Adam goes to the bar, sits on his favorite bar-stool, and orders a drink.

        Bob sees Adam and shouts, “I told you never to come back here! I’m gonna cut you up good.” Bob pulls out his hunting knife.

        At this point, Adam feels his life is threatened with immediate harm.

        Adam looks toward the door. And here we have our hypothetical split into two branches.

        In Branch 1, Adam sees a clear path to the door and knows he could run away safely.

        In Branch 2, Adam sees that someone has moved some stacks of chairs between him and the door, so he can’t escape.

        The two branches converge again as Adam stands up, faces Bob, and says, “I have every right to be here.”

        Bob charges toward him with the knife. Adam pulls his gun and shoots Bob, who drops down dead.

        Adam is arrested and goes on trial for killing Bob. He claims the killing was self-defense.

        In a duty to retreat state, Branch 1 and Branch 2 are treated differently. In Branch 1, his claim of self-defense should fail because he could have retreated safely. In Branch 2, his claim might succeed, or it might fail if the jury thinks he deliberately armed himself and went back intending to continue the altercation.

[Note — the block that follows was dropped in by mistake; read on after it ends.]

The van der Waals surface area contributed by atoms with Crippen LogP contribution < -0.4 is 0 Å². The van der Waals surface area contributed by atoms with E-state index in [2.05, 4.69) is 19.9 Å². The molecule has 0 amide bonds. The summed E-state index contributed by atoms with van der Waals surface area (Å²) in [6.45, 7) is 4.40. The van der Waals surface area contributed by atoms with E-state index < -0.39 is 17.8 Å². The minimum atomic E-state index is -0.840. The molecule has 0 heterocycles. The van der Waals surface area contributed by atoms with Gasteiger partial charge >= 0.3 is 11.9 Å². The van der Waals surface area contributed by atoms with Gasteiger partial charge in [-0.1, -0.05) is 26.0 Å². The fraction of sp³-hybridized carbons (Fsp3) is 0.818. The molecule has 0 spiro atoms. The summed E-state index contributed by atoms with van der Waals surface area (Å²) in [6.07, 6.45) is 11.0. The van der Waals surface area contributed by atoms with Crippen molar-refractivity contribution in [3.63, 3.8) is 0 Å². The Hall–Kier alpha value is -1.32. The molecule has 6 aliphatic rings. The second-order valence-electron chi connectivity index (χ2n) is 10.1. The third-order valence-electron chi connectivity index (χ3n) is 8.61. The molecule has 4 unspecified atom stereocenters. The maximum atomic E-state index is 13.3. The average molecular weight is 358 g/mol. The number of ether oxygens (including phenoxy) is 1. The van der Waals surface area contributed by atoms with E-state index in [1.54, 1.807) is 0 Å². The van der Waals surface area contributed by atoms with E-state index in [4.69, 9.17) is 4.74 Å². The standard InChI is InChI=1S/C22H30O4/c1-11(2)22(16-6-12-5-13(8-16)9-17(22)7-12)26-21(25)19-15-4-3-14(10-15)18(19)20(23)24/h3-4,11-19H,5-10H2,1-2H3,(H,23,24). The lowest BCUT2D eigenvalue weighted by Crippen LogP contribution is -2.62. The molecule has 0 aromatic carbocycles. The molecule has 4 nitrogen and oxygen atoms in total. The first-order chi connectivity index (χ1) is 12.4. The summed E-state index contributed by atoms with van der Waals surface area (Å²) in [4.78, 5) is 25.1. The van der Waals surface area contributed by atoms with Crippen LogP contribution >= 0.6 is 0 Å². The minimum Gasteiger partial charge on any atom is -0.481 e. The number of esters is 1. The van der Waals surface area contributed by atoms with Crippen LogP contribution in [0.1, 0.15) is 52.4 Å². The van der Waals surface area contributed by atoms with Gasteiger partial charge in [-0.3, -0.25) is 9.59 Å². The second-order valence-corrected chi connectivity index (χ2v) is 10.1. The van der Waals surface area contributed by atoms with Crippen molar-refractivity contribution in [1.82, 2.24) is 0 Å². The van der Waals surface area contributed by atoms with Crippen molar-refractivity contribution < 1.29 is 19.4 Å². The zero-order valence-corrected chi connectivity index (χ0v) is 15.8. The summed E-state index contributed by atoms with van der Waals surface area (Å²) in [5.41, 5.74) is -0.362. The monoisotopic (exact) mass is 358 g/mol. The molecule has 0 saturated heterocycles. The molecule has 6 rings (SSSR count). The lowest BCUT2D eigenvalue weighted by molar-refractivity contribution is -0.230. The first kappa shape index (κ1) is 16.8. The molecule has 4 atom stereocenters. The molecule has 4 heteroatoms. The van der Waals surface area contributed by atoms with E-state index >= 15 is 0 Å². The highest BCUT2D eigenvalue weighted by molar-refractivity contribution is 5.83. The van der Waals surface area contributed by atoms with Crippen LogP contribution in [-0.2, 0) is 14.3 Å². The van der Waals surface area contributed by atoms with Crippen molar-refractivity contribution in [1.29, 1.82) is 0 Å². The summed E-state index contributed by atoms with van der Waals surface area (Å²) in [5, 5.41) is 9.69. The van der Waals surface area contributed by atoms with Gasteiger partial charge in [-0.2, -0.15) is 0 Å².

In a Stand Your Ground state, Branch 1 and Branch 2 are not treated differently, because Adam did not have the duty to retreat. However, both branches are subject to the same self-defense analysis as Branch 2 of the duty to retreat state, so his claim might still fail.

        So the question of what happens when someone leaves and then comes back with a weapon is decided by the general law of self-defense, not Stand Your Ground. Similarly, if a stalks a victim, then claims self-defense, it’s not Stand Your Ground laws that matter, but rather whether the stalking was sufficient provocation that the person cannot claim self-defense after provoking the confrontation. After all, the confrontation could happen in a place where the stalker cannot safely retreat, in which case the self-defense analysis is exactly the same.